"The Moto ~ Maniac"


Part 3:
The 2007 Superbike

Welcome To Power News !!

You're about to learn
how to build a "2007 Superbike" ... using inexpensive porting technology,
even before the manufacturers release it to the market !! Be sure to read the 17 past issues at 
the bottom of this article. They contain insights into how engines actually work, and 
new ways to power up your bike without spending a lot of money. 

Take a pit stop from the "information super highway" and spend some time reading these pages. Get ready to explore fascinating new engine technologies and the ideas behind the power. I hope you find that you've gained some valuable knowledge for your time spent here on the pages of Mototune USA. 

Power News is 100% free !!  I only ask that you to help us promote the sport of motorcycling !!
 If you like Power News, please forward this page to all of your riding / racing friends 
in your e-mail address list !!

Thanks !!
~ MotoMan

The 2007 Superbike

1899, this statement was released by the US patent office:
"Everything That Can Be Invented Already Has Been"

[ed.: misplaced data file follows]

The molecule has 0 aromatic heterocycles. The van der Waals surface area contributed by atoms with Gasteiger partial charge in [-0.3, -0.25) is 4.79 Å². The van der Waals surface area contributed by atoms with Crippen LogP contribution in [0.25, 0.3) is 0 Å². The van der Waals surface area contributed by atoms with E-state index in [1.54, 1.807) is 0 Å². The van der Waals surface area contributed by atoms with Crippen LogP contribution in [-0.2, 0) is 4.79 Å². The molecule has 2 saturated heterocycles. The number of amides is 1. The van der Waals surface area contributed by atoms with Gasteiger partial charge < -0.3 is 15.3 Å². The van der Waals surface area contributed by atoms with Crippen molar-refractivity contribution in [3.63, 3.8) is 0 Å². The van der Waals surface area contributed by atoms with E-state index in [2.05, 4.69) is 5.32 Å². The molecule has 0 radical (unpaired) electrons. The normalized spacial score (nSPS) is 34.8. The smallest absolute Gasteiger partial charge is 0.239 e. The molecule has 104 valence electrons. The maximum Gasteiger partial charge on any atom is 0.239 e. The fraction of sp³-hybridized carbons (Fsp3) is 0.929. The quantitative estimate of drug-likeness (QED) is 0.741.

Looking back over history, we laugh at many of the ridiculous ideas that were held as 'fact' by the 'scientific establishment' of the time. 

At the same time, we are amazed to learn that the true innovators, the 
free-thinkers & those who were ahead of their time were ridiculed or 
even punished for their daring to challenge the status-quo ... 
only to be found correct many years later. 

Hindsight is 20/20 ... but the same "stuck in the box" thinking of old is still here,
even in the 21st century. The 2002 version of this is: "there are so many
people who have thought about this before me, all the good ideas are taken. "

Throughout civilization, people have always thought that their time was at the peak of innovation and invention, only to have the next generation develop 
newer, more innovative  ideas. 

The truth is that, even with all of our advances, we "know" a lot of facts,
 yet actually
understand only a little.

Six Ways To Think Out of the Box:


1) Don't Automatically Believe Everything You Read
2) Always "Explore The Opposite"
3) Never Fear Failure
4) When in Doubt, Go For It !!
5) Never Put Limits On Your Imagination